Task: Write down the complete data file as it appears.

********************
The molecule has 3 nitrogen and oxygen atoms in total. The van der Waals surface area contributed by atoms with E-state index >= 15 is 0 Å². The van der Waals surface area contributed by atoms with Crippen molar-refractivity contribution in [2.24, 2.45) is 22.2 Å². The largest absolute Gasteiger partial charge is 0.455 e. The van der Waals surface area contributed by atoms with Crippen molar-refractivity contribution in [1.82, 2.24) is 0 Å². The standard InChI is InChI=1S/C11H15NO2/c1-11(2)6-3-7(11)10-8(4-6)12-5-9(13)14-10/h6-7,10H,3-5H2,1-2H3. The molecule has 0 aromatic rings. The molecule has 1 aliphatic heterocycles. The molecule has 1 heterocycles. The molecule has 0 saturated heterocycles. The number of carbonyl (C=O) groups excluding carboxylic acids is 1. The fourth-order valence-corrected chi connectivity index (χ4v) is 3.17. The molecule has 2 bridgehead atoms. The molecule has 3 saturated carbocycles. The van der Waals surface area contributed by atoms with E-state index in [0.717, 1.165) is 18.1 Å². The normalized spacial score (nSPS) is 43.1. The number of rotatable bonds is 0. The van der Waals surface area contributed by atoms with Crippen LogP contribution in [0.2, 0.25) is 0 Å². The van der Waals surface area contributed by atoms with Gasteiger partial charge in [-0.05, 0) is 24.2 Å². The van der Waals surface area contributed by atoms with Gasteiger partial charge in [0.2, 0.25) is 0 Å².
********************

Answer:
The molecule has 3 nitrogen and oxygen atoms in total. The van der Waals surface area contributed by atoms with E-state index >= 15 is 0 Å². The van der Waals surface area contributed by atoms with Crippen molar-refractivity contribution in [2.24, 2.45) is 22.2 Å². The largest absolute Gasteiger partial charge is 0.455 e. The van der Waals surface area contributed by atoms with Crippen molar-refractivity contribution in [1.82, 2.24) is 0 Å². The standard InChI is InChI=1S/C11H15NO2/c1-11(2)6-3-7(11)10-8(4-6)12-5-9(13)14-10/h6-7,10H,3-5H2,1-2H3. The molecule has 0 aromatic rings. The molecule has 1 aliphatic heterocycles. The molecule has 1 heterocycles. The molecule has 0 saturated heterocycles. The number of carbonyl (C=O) groups excluding carboxylic acids is 1. The fourth-order valence-corrected chi connectivity index (χ4v) is 3.17. The molecule has 2 bridgehead atoms. The molecule has 3 saturated carbocycles. The van der Waals surface area contributed by atoms with E-state index in [0.717, 1.165) is 18.1 Å². The normalized spacial score (nSPS) is 43.1. The number of rotatable bonds is 0. The van der Waals surface area contributed by atoms with Crippen LogP contribution in [0.2, 0.25) is 0 Å². The van der Waals surface area contributed by atoms with Gasteiger partial charge in [-0.05, 0) is 24.2 Å². The van der Waals surface area contributed by atoms with Gasteiger partial charge in [0.2, 0.25) is 0 Å².